Late Queen's amusing reaction to crossbow intruder who threatened to 'kill' her last Christmas

The Queen was at the castle at the time of the dramatic incident on December 25 - PA
The Queen was at the castle at the time of the dramatic incident on December 25 - PA

Queen Elizabeth II quipped that a crossbow-wielding intruder who threatened to kill her might have "put a dampner on Christmas", according to a new biography of the late monarch.

The story is recounted by Gyles Brandreth, the broadcaster and a close confidant of the senior royals, in his new book and exemplifies the late Queen's famously wry sense of humour.

Mr Brandreth, a former Tory MP, recounted how Her Majesty was always able to take "the possibility of being in the firing line in her stride".

In an extract of Elizabeth: An Intimate Portrait, serialised in the Daily Mail, he describes how last Christmas “a masked and hooded intruder wielding a crossbow approached a police officer in the grounds of Windsor Castle and announced he had come ‘to kill the Queen’.”

The intruder was arrested and charged under the 1842 Treason Act. When the Queen was informed of the incident, Mr Brandreth writes, “she said to one of her team in the Windsor Covid ‘bubble’: ‘Yes, well, that would have put a dampner on Christmas, wouldn’t it?’”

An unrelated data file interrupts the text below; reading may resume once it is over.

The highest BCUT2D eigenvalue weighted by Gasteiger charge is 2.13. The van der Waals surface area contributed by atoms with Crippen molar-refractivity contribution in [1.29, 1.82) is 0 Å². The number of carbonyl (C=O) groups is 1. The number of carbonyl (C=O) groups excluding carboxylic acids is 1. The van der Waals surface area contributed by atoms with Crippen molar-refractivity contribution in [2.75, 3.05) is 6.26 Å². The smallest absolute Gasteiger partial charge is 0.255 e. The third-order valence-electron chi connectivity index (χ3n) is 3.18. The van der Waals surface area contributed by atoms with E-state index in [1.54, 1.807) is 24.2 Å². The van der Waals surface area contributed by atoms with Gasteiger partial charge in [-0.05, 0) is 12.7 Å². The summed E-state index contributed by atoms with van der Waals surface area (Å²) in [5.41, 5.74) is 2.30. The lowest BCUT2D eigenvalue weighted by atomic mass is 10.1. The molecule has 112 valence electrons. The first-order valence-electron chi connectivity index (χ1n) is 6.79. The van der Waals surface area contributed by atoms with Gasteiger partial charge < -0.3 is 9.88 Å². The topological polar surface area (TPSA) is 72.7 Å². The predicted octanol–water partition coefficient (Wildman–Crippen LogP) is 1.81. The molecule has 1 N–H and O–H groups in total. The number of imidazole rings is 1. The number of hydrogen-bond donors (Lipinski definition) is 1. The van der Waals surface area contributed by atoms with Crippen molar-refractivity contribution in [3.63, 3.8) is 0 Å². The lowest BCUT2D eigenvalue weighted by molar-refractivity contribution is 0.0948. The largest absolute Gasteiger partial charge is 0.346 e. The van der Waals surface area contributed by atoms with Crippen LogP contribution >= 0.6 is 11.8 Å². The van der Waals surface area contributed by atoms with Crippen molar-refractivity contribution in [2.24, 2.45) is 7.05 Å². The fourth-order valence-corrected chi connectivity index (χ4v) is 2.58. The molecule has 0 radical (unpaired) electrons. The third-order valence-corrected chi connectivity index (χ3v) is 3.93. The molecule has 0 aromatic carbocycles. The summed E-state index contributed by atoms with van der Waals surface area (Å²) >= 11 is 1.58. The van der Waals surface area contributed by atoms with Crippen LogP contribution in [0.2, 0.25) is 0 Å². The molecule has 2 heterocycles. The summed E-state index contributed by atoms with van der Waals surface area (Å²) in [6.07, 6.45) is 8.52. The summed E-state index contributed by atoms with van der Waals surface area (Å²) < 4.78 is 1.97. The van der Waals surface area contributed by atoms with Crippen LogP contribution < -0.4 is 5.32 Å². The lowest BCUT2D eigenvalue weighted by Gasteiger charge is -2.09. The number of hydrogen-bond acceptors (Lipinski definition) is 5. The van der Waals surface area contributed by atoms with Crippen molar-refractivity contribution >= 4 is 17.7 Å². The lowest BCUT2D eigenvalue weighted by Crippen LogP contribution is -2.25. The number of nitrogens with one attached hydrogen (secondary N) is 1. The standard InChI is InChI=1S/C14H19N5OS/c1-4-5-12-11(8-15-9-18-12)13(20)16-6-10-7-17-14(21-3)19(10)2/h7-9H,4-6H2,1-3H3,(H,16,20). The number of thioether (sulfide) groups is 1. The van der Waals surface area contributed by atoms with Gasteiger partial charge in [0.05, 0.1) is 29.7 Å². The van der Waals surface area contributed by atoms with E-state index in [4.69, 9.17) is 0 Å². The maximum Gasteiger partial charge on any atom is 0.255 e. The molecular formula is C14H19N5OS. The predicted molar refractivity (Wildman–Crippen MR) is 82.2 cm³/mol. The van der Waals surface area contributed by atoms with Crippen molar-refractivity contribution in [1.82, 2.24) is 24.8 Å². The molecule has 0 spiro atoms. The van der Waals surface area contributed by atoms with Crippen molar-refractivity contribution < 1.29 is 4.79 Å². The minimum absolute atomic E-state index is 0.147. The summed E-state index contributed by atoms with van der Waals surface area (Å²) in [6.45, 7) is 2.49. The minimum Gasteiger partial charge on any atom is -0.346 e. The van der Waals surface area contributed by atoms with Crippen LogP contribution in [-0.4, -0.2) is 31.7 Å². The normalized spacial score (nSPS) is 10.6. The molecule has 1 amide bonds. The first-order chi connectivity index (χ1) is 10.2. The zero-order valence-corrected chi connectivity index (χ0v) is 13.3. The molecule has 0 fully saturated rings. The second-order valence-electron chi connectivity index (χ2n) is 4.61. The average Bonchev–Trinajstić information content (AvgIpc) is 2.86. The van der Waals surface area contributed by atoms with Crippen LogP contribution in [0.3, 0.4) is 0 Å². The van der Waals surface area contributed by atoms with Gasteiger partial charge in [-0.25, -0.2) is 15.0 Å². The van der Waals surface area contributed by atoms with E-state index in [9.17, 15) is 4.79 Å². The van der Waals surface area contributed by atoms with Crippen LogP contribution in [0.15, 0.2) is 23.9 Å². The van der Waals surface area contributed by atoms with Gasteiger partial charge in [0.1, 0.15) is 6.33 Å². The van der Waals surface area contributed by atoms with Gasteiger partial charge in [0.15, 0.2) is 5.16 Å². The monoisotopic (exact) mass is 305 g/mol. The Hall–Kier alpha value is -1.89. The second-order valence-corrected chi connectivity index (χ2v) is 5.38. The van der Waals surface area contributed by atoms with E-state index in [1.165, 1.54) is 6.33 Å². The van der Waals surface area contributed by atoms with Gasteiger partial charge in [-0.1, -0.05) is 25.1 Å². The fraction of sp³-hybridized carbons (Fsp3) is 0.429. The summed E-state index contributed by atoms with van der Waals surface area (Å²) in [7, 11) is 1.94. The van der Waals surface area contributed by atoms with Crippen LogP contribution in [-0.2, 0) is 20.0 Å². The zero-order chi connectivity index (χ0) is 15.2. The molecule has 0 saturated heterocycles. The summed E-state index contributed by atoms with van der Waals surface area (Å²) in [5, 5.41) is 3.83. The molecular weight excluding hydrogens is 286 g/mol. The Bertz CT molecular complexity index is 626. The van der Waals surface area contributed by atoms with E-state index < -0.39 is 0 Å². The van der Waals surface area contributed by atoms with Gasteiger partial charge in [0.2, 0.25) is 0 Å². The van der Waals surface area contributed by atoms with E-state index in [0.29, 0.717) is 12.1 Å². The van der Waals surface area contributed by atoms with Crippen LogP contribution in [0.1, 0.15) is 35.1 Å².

The Queen, who was 95 at the time, was at the castle at the time of the incident on December 25, along with Prince Charles, Camilla and other close family, before her tribute to her late husband the Duke of Edinburgh was broadcast to the nation.

The monarch's dry wit and sense of fun were hallmarks of her reign, deployed to break the ice on formal occasions and even to entertain the nation by playing herself alongside Paddington Bear or James Bond.

Mr Brandreth writes how it was Her Majesty's ‘wry, dry, humorous way of looking at things’ that made a particular impression on him.

He says that the “fun of spending time with the Queen” was often in discovering the surprisingly varied repertoire of things that amused her.

In other extracts he reveals the Queen's "spot on impressions", including an ‘alarmingly accurate’ vocal imitation of a Concorde aeroplane coming in to land over Windsor.

Her Majesty was also able to sing George Formby’s ‘When I'm cleaning windows’ in an “authentic Lancashire accent”.

In another, Mr Brandreth recalls a joke she made after the wedding in 1973 of horse-loving Princess Anne to Mark Philips, a member of the British eventing team which won gold in the Olympics the year before.

‘I shouldn’t wonder if their children are four-legged,’ the Queen is said to have remarked.

Elizabeth: An Intimate Portrait is published by Michael Joseph on December 8.